Is myofascial pain constant?

Myofasicial pain is a chronic long-lasting pain. The pain could be constant or come and go depending on the trigger points of the pain. Pressure on trigger points is what causes myofasicial pain. Taking pressure off the trigger points can help stop the pain.

Can emotional stress cause myofascial pain?

Yes. Emotional stress can trigger pain in certain muscles.

How painful is myofascial pain syndrome?

Myofascial pain is described as a deep aching pain. The pain may be persistent or worsen over time. The intensity of myofascial pain can vary from mild to severe.

Is myofascial pain a disability?

Myofascial pain may or may not be a disability depending on the severity of your pain. If your pain affects your ability to do your job and normal daily activities for a period of over 12 months, you may be eligible for social security benefits.

Is myofascial pain syndrome an autoimmune disorder?

No. Myofascial pain syndrome is not an autoimmune disorder. An autoimmune disorder is a disease whereby the body’s immune system attacks its cells and tissues.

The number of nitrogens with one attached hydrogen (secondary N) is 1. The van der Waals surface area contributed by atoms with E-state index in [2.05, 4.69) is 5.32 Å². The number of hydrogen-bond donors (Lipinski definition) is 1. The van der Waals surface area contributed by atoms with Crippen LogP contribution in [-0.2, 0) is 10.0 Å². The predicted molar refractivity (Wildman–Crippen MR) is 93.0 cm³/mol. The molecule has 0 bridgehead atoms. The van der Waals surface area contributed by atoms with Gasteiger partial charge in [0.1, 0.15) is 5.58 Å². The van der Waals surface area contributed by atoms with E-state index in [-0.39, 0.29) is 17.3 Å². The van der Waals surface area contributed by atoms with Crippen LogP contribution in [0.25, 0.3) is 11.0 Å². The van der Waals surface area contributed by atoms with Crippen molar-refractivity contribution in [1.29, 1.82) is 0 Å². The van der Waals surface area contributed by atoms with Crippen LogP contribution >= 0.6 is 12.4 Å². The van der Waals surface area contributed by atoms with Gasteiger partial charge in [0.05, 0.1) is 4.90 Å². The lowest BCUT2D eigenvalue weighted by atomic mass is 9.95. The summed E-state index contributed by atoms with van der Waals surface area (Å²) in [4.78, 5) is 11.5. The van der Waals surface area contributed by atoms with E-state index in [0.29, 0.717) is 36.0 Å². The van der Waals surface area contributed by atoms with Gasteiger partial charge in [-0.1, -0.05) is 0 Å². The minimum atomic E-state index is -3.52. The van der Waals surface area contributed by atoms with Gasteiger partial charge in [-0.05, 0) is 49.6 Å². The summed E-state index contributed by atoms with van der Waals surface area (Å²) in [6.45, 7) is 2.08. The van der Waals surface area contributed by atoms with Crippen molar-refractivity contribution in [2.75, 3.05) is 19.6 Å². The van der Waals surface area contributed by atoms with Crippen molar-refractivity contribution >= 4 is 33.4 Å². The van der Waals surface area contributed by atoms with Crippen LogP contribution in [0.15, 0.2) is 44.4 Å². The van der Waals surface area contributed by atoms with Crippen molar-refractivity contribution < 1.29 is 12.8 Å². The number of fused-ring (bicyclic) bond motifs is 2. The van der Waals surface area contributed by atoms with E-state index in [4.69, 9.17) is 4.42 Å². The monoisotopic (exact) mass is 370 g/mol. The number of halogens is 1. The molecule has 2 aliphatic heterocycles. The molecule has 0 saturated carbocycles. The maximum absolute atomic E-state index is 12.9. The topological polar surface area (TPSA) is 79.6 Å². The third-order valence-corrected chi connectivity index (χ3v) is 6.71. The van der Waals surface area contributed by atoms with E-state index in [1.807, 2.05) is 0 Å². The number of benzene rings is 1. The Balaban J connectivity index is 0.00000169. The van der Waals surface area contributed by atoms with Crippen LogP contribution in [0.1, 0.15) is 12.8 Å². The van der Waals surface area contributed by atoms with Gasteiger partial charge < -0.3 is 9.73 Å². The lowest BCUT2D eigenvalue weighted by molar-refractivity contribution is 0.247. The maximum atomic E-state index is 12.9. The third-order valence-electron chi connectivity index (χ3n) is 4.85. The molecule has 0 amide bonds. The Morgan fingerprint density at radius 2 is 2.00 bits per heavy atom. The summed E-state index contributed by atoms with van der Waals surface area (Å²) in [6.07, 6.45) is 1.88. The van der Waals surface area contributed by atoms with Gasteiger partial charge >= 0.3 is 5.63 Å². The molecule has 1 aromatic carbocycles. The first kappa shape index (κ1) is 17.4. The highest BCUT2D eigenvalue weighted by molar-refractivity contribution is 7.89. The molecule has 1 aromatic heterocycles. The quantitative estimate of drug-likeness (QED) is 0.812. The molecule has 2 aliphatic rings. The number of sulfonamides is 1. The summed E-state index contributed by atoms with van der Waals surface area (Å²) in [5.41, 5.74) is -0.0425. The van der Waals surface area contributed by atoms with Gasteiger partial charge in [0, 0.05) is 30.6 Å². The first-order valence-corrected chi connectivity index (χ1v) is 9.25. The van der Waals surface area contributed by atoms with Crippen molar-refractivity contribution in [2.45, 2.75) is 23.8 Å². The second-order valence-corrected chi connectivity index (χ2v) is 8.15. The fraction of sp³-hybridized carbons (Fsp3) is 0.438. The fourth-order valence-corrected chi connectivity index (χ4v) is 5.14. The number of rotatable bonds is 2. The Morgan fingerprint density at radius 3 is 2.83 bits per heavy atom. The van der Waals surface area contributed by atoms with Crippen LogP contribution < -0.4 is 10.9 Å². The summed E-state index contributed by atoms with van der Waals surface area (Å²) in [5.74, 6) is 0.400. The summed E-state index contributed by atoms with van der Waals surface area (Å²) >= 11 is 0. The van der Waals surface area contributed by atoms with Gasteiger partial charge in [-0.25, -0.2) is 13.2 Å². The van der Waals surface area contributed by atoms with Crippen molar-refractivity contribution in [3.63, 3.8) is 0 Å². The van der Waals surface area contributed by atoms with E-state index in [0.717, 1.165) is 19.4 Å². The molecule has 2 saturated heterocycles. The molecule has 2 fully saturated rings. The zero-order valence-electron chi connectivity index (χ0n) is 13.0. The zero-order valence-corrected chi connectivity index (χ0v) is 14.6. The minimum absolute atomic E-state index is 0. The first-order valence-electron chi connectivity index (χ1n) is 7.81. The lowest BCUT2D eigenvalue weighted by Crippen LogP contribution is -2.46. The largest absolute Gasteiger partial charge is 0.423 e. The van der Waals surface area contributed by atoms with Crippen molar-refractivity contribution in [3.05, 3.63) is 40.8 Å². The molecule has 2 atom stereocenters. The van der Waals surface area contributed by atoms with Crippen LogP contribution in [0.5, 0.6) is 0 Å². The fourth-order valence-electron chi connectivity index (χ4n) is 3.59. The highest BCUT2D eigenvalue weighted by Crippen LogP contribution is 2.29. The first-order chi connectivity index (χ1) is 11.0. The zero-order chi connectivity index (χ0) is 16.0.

Myofascial pain syndrome is caused by repetitive stress or pressure on sensitive points (trigger points) of a muscle, causing pain in the muscle or pain that may extend to other parts of the body.

Why do I have myofascial pain?

Repetitive stress or pressure on the trigger points of a muscle is what causes myofascial pain.

Best doctor for Myofascial pain syndrome is Dr. Rozier MD

Dr. Antonio Rozier MD is the best doctor you should seek for Myofascial pain syndrome. He is specially trained for the treatment and management of pain.

He has performed series of successful pain treatments and procedures. He has a variety of skills and provides multidisciplinary approach for pain treatment. He knows the right treatment option to use for different types and degrees of pain.

He keeps good relationships with his or her patients and communicates well with them. He listens to their concerns and maps out ways to ensure their complete pain relief.

Dr. Rozier is board-certified by the American Board of Pain Medicine and has all the required skills, knowledge, training, and experience to diagnose, manage and treat pain.